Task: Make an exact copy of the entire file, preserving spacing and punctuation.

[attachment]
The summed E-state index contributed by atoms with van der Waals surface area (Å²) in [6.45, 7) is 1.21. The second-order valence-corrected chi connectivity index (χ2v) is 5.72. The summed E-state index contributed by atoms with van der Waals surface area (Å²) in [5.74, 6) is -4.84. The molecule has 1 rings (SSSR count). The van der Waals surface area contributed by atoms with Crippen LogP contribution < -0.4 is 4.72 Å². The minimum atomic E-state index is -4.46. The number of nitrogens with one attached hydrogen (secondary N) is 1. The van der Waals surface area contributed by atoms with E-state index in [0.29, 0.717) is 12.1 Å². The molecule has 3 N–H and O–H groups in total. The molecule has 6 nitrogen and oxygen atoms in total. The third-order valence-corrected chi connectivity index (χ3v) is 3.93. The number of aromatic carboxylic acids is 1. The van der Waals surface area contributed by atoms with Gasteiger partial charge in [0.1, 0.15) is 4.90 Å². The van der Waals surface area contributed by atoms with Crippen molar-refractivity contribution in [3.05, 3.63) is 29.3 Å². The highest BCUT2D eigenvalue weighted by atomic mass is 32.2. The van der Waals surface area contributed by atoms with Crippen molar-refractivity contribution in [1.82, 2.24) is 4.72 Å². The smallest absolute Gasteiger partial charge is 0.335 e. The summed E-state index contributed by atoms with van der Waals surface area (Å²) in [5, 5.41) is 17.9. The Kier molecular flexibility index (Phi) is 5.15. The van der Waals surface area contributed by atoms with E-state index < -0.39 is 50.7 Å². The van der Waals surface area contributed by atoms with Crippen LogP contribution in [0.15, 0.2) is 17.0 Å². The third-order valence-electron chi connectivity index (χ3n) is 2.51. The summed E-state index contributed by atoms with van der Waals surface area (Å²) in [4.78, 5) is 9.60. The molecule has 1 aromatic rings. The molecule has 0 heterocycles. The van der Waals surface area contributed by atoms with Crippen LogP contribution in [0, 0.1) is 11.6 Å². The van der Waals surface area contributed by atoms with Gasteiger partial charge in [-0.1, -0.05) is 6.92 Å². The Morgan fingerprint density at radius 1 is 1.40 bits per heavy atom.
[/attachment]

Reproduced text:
The summed E-state index contributed by atoms with van der Waals surface area (Å²) in [6.45, 7) is 1.21. The second-order valence-corrected chi connectivity index (χ2v) is 5.72. The summed E-state index contributed by atoms with van der Waals surface area (Å²) in [5.74, 6) is -4.84. The molecule has 1 rings (SSSR count). The van der Waals surface area contributed by atoms with Crippen LogP contribution < -0.4 is 4.72 Å². The minimum atomic E-state index is -4.46. The number of nitrogens with one attached hydrogen (secondary N) is 1. The van der Waals surface area contributed by atoms with E-state index in [0.29, 0.717) is 12.1 Å². The molecule has 3 N–H and O–H groups in total. The molecule has 6 nitrogen and oxygen atoms in total. The third-order valence-corrected chi connectivity index (χ3v) is 3.93. The number of aromatic carboxylic acids is 1. The van der Waals surface area contributed by atoms with Gasteiger partial charge in [0.1, 0.15) is 4.90 Å². The van der Waals surface area contributed by atoms with Crippen molar-refractivity contribution in [3.05, 3.63) is 29.3 Å². The highest BCUT2D eigenvalue weighted by atomic mass is 32.2. The van der Waals surface area contributed by atoms with Crippen molar-refractivity contribution in [1.82, 2.24) is 4.72 Å². The smallest absolute Gasteiger partial charge is 0.335 e. The summed E-state index contributed by atoms with van der Waals surface area (Å²) in [5, 5.41) is 17.9. The Kier molecular flexibility index (Phi) is 5.15. The van der Waals surface area contributed by atoms with E-state index < -0.39 is 50.7 Å². The van der Waals surface area contributed by atoms with Crippen LogP contribution in [0.15, 0.2) is 17.0 Å². The third-order valence-electron chi connectivity index (χ3n) is 2.51. The summed E-state index contributed by atoms with van der Waals surface area (Å²) in [4.78, 5) is 9.60. The molecule has 1 aromatic rings. The molecule has 0 heterocycles. The van der Waals surface area contributed by atoms with Crippen LogP contribution in [0, 0.1) is 11.6 Å². The van der Waals surface area contributed by atoms with Gasteiger partial charge in [-0.1, -0.05) is 6.92 Å². The Morgan fingerprint density at radius 1 is 1.40 bits per heavy atom.